The Biology of African Savannahs
A Paperback edition by Bryan Shorrocks in English (Aug 30, 2007)
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Short Description: Savannah habitats comprise an ecologically important but ultimately fragile ecosystem. They constitute one of the largest biomes on Earth, covering about twenty percent of the land... Read more
Savannah habitats comprise an ecologically important but ultimately fragile ecosystem. They constitute one of the largest biomes on Earth, covering about twenty percent of the land surface, and can be simply described as tropical and subtropical grasslands with scattered bushes and trees. Most savannahs occur in Africa (with a smaller amount in South America, India and Australia), which is the region that this book concentrates on. Savannahs form a rich mosaic of diverse ecosystems, andThe Biology of African Savannahs offers a concise but comprehensive introduction to their ecology. It describes the major plants (grasses, and trees such as Acacia) and animals (mainly large mammals) that live in this habitat, and examines the biological and ecological factors that influence their population size, interactions (such as predation) and community composition. Conservation issues such as climate change, hunting, and conflict between wildlife and domestic animals are also discussed.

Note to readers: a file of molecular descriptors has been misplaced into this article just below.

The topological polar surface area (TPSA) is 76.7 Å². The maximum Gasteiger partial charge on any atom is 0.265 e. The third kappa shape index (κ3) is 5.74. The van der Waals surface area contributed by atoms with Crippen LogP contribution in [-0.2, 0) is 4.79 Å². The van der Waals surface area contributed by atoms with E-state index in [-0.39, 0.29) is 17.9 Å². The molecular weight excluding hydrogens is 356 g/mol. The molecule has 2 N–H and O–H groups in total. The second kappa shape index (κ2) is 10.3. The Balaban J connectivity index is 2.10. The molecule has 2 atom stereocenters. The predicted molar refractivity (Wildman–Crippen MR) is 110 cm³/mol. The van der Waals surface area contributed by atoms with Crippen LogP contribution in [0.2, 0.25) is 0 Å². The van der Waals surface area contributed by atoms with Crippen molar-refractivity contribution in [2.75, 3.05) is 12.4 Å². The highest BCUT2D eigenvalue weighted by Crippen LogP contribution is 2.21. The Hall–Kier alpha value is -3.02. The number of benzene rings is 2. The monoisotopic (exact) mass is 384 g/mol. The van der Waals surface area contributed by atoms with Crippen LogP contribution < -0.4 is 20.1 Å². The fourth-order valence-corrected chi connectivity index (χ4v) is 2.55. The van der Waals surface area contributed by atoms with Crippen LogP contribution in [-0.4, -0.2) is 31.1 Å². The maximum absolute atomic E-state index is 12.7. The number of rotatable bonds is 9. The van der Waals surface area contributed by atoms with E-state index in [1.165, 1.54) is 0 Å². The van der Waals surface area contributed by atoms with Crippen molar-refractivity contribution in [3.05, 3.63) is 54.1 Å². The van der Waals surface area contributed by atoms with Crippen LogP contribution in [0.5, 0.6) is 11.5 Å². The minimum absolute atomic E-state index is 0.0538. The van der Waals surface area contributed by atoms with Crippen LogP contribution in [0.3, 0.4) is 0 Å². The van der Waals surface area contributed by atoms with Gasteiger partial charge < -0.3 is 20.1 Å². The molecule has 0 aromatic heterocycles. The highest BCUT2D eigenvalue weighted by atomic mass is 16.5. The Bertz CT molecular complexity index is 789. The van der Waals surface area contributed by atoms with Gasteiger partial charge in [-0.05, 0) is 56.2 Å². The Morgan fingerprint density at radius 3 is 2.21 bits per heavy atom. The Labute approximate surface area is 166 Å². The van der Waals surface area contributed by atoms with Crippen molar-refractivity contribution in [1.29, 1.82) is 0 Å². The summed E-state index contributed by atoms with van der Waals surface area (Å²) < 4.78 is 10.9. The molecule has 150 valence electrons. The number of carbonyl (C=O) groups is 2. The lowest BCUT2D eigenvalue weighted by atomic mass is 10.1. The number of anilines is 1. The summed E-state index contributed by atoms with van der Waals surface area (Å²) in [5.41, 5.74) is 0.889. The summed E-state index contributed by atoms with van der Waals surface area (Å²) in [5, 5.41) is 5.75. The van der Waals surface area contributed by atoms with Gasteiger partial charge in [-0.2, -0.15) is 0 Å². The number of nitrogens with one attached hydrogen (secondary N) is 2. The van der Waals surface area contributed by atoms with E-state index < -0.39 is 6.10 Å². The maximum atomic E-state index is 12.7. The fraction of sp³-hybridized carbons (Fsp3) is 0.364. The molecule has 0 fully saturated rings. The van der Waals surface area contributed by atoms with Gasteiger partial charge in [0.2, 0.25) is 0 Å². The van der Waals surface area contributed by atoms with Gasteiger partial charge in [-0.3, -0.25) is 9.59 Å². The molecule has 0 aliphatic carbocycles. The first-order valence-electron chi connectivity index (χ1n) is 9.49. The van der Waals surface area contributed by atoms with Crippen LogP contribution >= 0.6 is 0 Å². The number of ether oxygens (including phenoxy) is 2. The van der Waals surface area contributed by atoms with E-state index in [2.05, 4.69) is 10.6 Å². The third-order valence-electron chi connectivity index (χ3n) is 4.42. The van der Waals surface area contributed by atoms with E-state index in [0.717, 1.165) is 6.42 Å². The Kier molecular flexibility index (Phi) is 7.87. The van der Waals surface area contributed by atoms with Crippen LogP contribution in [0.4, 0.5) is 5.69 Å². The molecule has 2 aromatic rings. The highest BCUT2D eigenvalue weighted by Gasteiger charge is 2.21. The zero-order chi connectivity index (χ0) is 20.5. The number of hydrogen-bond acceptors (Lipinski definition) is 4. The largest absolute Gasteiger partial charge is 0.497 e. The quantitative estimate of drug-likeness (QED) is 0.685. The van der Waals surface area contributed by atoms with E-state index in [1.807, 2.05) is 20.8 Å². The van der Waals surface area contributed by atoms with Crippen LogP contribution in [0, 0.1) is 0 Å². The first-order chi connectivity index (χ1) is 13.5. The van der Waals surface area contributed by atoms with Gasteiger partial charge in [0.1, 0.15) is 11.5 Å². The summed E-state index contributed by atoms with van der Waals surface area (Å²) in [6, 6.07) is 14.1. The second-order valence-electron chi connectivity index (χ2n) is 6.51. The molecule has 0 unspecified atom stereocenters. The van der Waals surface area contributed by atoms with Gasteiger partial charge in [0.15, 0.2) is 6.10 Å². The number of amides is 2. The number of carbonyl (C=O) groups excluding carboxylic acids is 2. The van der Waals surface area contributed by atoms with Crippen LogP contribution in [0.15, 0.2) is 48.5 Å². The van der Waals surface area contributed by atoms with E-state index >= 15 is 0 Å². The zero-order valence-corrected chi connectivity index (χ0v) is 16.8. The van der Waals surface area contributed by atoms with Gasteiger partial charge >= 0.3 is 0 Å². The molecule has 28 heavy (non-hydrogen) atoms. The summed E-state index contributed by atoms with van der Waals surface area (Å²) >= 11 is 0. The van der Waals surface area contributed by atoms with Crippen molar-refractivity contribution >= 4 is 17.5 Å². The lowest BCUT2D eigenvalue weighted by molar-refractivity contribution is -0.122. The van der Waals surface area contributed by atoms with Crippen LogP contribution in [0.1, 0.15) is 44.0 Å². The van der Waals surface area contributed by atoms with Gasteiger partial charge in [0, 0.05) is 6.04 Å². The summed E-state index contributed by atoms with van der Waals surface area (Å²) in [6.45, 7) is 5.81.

This accessible text is suitable for both senior undergraduate and graduate students taking courses in savannah and tropical ecology as part of a wider ecology and/or conservation biology degree program. It will also be of relevance and use to the many professional ecologists and conservation practitioners requiring a concise but authoritative overview of the topic.
The Biology of African Savannahs Paperback edition by Bryan Shorrocks
- Bryan Shorrocks
- Biology of Habitats, Biology of Habitats Series
- Oxford University Press
- Publication date
- Aug 30, 2007
- Product dimensions
- 157 x 235 x 17mm
1. Savannahs ; 2. The Vegetation ; 3. The Animals ; 4. Single Species Populations ; 5. Species Interactions ; 6. The Savannah Community and its Conservation